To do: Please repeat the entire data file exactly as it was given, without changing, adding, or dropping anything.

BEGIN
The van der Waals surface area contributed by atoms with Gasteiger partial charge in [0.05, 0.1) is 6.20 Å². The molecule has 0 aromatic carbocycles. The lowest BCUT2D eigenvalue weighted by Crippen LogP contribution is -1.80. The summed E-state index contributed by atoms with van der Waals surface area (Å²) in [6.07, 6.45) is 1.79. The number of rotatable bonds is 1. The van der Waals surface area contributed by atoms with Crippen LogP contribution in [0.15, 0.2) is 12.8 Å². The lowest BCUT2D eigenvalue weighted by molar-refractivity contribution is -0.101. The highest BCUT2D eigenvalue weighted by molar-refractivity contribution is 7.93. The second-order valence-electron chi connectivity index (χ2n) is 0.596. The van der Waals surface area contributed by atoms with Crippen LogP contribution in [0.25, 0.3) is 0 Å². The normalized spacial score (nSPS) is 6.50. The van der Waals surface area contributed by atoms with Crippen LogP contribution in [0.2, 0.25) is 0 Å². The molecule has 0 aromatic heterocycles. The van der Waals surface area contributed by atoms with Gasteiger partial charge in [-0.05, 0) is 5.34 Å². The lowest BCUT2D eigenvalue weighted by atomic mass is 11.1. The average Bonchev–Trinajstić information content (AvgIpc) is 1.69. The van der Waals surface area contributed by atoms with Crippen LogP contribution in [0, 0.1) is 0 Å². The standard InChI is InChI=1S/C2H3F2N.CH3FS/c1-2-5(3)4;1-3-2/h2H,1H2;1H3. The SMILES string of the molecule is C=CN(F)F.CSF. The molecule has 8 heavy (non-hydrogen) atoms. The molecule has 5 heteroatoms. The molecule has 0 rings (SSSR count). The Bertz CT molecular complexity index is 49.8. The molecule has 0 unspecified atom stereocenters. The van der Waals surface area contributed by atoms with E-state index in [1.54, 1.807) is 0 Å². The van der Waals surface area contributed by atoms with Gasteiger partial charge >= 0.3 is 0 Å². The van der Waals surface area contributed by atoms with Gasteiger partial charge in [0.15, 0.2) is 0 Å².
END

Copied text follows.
The van der Waals surface area contributed by atoms with Gasteiger partial charge in [0.05, 0.1) is 6.20 Å². The molecule has 0 aromatic carbocycles. The lowest BCUT2D eigenvalue weighted by Crippen LogP contribution is -1.80. The summed E-state index contributed by atoms with van der Waals surface area (Å²) in [6.07, 6.45) is 1.79. The number of rotatable bonds is 1. The van der Waals surface area contributed by atoms with Crippen LogP contribution in [0.15, 0.2) is 12.8 Å². The lowest BCUT2D eigenvalue weighted by molar-refractivity contribution is -0.101. The highest BCUT2D eigenvalue weighted by molar-refractivity contribution is 7.93. The second-order valence-electron chi connectivity index (χ2n) is 0.596. The van der Waals surface area contributed by atoms with Crippen LogP contribution in [0.25, 0.3) is 0 Å². The normalized spacial score (nSPS) is 6.50. The van der Waals surface area contributed by atoms with Crippen LogP contribution in [0.2, 0.25) is 0 Å². The molecule has 0 aromatic heterocycles. The van der Waals surface area contributed by atoms with Gasteiger partial charge in [-0.05, 0) is 5.34 Å². The lowest BCUT2D eigenvalue weighted by atomic mass is 11.1. The average Bonchev–Trinajstić information content (AvgIpc) is 1.69. The van der Waals surface area contributed by atoms with Crippen LogP contribution in [0, 0.1) is 0 Å². The standard InChI is InChI=1S/C2H3F2N.CH3FS/c1-2-5(3)4;1-3-2/h2H,1H2;1H3. The SMILES string of the molecule is C=CN(F)F.CSF. The molecule has 8 heavy (non-hydrogen) atoms. The molecule has 5 heteroatoms. The molecule has 0 rings (SSSR count). The Bertz CT molecular complexity index is 49.8. The molecule has 0 unspecified atom stereocenters. The van der Waals surface area contributed by atoms with E-state index in [1.54, 1.807) is 0 Å². The van der Waals surface area contributed by atoms with Gasteiger partial charge >= 0.3 is 0 Å². The van der Waals surface area contributed by atoms with Gasteiger partial charge in [0.15, 0.2) is 0 Å².